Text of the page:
When I was in high school, the poet Taylor Mali came to perform some of his work for a special school assembly. I had never heard of a slam poet before and I was blown away by the powerful, playful, and conversational way he wrote and delivered his poems. I never forgot it.
In college, I sought Taylor’s permission to perform “How Falling In Love Is Like Owning A Dog” for a class. I still smile when I recall the warm, personal message I received in response giving me the thumbs up and how much fun I had performing the poem. Sometimes simple similes can provide profound clarity. (And opportunities for me to use far too much alliteration.)
I’ve continued to follow Taylor’s work over the years and my longstanding favorite is “What Teachers Make.” This poem has some bite and a bit of language, but golly have I always loved the stand that Taylor makes for teachers everywhere and how vital they are in creating the upstanding and intelligent adults of tomorrow. Yes, teachers are invaluable in the creative process of educating and developing decent grown up human beings.
Parents are in a similar boat. We play a huge role in the creative process of raising these tiny people to become well-rounded, useful, loving not-so-tiny people. That’s huge. Massive really. And sometimes it doesn’t feel like enough.
Sometimes I feel trapped in an ever whirling cycle of confidence and self-doubt as both an artist and a parent. Lately, the nasty voices in my head have been asking me the same question that ignorant lawyer once asked Taylor Mali, “What do you make? You call yourself an artist, but what do you have to show for it?”
It’s as if choosing to become a parent and do less in the professional art world means that I am selling myself short. It’s as if I’ve already given up being an artist and now all I can hope to do is to live vicariously through the creative lives of my children. Those nasty voices snicker, “Those who can, do. Those who can’t, have kids and hope that someday the kids can” or “Those other people have kids and still make a lot more art than you do, so what’s your problem? You can’t call yourself an artist.”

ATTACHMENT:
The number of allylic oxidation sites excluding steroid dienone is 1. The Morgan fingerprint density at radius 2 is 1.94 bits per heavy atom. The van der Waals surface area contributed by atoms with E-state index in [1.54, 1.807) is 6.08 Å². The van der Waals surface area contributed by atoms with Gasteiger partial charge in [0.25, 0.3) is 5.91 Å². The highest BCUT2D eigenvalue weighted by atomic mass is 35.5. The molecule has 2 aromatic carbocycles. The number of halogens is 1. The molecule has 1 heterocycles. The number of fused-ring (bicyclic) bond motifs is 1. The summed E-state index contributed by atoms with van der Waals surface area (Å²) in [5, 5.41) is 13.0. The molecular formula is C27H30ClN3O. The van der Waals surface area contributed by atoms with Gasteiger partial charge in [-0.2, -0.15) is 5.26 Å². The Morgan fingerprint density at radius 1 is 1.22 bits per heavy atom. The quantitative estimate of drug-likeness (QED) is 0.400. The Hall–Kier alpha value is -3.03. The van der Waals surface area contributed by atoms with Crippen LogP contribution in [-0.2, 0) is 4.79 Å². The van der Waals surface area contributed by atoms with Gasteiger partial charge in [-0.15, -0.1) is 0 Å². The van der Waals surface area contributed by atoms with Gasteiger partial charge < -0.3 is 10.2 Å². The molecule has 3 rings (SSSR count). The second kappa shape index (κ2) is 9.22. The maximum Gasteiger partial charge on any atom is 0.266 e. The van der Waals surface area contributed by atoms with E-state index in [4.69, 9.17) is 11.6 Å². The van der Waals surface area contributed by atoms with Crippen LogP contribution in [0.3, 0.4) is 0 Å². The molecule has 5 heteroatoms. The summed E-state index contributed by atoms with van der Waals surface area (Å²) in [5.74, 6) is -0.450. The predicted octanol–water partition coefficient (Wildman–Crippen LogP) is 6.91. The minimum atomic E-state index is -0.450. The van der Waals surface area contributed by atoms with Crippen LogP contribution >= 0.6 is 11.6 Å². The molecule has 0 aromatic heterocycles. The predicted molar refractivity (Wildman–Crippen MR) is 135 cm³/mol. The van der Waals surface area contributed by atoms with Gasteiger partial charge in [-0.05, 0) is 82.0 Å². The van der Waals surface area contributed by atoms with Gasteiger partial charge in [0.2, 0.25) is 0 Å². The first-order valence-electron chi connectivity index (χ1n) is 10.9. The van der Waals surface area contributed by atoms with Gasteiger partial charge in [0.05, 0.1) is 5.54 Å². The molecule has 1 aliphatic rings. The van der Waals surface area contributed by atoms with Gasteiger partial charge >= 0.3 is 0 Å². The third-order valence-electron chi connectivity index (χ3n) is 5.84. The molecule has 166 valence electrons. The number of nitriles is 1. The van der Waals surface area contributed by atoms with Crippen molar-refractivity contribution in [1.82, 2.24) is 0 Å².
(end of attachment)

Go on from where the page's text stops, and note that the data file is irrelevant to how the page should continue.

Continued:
That’s when I have to stick my fingers in my ears and hum my favorite song loudly to drown out that destructive nonsense. I make room for the useful voices. The true voices. The ones that sometimes sound an awful lot like my husband:
“No one gets to tell you whether or not you are an artist or whether or not the art you make is ‘real’ art. You are an artist because you say you are. Because you feel and know that you are. You don’t need anyone’s permission or validation for that to be true. You don’t need to create a specific product in order to be an artist. You’re an artist because that’s who you are.”
Right. I take a deep breath. I shake free of the riffraff and remember that I am an artist. I remember that in so many ways, all parents are artists.
So what do artists make?
I recently Googled that question and was disturbed to find that most of the top ten search results were about how artists make money or how much money artists make. Really? That’s what comes up first? No wonder the nasty voices are so pervasive.
I might not be a slam poet, but I’ve got a whole lot of passion about defending the creative goldmine that is being an artist parent.
What do we make?
We make children.
We make living, breathing works of art that are the future of civilization. We make homes. We make safe places for our children to play and grow in. We put up baby gates and cupboard latches even though they are a pain the butt.
We make imaginations grow and read the same books over and over and over again and yes, we do all the voices.
We make time to play with our kids and let them know that they are important.
We make spoons into airplanes and choo choo trains.
We make strong-willed, self-centered miniature humans share and say “please” and “thank you” and “I’m sorry.”
We make mistakes and let the tiny eyes that are always watching us know that they can make mistakes too and still be superheroes.
We make beds and school lunches and play dates and soccer practices.
We make love with our partners and make more children and make time to paint, sing, dance, bake, write–whatever we need to make, to make us feel like we are the artists we know we are. Because it’s not selfish to want to make the more conventional works of art too.
But we make ourselves remember that these children are our most precious creations. And even on days and weeks and years when we feel out of balance in our artist parent identities, we always, always make a difference.